- A dictionary of medical eponyms

George Ryerson Fowler

Born  1848
Died  1906

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American surgeon, born December 25, 1848, New York City; died February 6, 1906, Albany, New York.

Biography of George Ryerson Fowler

George Ryerson Fowler began working as an apprentice in a railway repair shop when he was thirteen years old. He became interested in medicine after having assisted a worker who had had an accident, and eventually he was able to enter the Bellevue Hospital Medical College. After graduating in 1871 he practiced for 15 years in Brooklyn. During these years he became increasingly more interested in surgery and was one of the first to adopt Joseph Lister’s (1827-1912) antiseptic methods.

In 1883 he was appointed surgeon at the newly opened St. Mary’s Hospital in Brooklyn, and from 1887 he was chief of surgery at the newly opened New York Methodist Hospital, also in Brooklyn. His accomplishments thee were so highly regarded that a statute was erected in his honour on Lafayette Avenue in Brooklyn. In 1890 he received a chair og surgery at the New York Polyclinic Medical School, a position he retained for the remainder of his life.

Fowler served as a surgeon in the Spanish-American War in 1898. He was a founder and first president of the Brooklyn Red Cross (1884) and introduced first-aid instruction to the New York National Guard.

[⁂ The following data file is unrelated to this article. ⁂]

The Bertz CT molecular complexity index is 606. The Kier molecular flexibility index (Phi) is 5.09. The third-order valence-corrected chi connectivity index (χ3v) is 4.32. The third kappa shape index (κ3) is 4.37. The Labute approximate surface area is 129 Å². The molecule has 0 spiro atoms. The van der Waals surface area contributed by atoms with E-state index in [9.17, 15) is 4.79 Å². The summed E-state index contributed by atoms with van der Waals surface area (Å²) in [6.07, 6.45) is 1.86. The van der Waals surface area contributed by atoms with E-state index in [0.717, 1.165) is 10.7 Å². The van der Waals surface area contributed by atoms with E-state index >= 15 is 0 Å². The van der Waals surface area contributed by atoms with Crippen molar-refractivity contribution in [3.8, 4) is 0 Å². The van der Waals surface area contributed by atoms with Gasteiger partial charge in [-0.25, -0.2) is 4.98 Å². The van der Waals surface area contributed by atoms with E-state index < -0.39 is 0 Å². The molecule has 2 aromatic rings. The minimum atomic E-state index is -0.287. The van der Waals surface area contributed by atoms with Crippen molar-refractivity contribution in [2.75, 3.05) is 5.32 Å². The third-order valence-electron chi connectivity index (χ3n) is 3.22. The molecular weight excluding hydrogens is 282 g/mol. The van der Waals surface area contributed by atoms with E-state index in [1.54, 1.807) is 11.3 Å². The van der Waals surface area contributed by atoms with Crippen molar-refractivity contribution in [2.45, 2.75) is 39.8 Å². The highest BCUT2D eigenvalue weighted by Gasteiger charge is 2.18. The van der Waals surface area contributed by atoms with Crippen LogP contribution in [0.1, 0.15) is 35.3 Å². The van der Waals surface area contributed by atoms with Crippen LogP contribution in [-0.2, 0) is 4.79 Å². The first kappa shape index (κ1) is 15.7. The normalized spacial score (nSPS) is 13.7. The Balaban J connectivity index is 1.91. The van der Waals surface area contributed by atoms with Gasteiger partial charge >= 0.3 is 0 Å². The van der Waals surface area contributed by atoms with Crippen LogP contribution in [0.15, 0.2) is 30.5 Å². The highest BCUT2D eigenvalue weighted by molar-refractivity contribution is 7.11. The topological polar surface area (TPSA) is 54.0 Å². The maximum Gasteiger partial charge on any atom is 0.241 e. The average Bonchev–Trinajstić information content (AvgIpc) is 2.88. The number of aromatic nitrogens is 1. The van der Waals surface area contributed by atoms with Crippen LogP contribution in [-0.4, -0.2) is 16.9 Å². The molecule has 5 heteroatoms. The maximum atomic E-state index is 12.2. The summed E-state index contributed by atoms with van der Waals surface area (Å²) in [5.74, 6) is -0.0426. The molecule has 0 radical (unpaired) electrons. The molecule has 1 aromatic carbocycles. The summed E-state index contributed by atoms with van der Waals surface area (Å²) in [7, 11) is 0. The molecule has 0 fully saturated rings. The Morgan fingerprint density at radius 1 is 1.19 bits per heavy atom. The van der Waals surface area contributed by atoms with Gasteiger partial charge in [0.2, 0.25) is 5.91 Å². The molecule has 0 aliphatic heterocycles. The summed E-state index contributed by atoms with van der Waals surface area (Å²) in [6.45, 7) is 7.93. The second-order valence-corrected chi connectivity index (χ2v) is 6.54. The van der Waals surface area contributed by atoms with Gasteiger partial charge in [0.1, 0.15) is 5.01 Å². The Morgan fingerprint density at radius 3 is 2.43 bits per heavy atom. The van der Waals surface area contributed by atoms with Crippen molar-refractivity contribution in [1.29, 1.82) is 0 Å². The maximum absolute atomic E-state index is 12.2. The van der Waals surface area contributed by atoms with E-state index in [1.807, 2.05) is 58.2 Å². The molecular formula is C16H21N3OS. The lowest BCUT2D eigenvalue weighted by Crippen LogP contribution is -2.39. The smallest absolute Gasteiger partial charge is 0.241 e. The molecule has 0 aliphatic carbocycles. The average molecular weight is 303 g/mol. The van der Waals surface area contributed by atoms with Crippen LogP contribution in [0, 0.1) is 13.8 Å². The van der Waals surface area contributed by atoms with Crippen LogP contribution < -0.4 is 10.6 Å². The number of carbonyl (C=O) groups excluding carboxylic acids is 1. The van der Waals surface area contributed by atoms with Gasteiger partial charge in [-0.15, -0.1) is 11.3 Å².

Fowler was described as an extremely energetic man who appeared to be tireless both day and night. Besides the "Fowler position" and his early operative treatment of appendicitis, Fowler is best remembered for completing the first known thoracoplasty, in 1893.


  • Syllabus of a Course of Lectures on First Aids to the Injured. 1887.
  • A case of thoracoplasty for the removal of a large cicatricial fibrous growth from the interior of the chest, the result of an old empyema.
    The Medical Record, New York, 1893, 44: 838-839.
    First thoracoplasty.
  • A Treatise of Appendicitis. Philadelphia, 1894.
    The first American work to deal exclusively with appendicitis.
  • Diffuse septic peritonitis, with special reference to a new method of treatment, namely, the elevated head and trunk posture, to facilitate drainage into the pelvis, with a report of nine consecutive cases of recovery.
    The Medical Record, New York, 1900, 57: 617-623, 1029-1031.
  • The Operating Room and the Patient. 1906.
  • A treatise on surgery. 2 volumes. Posthumous, Philadelphia, 1906.

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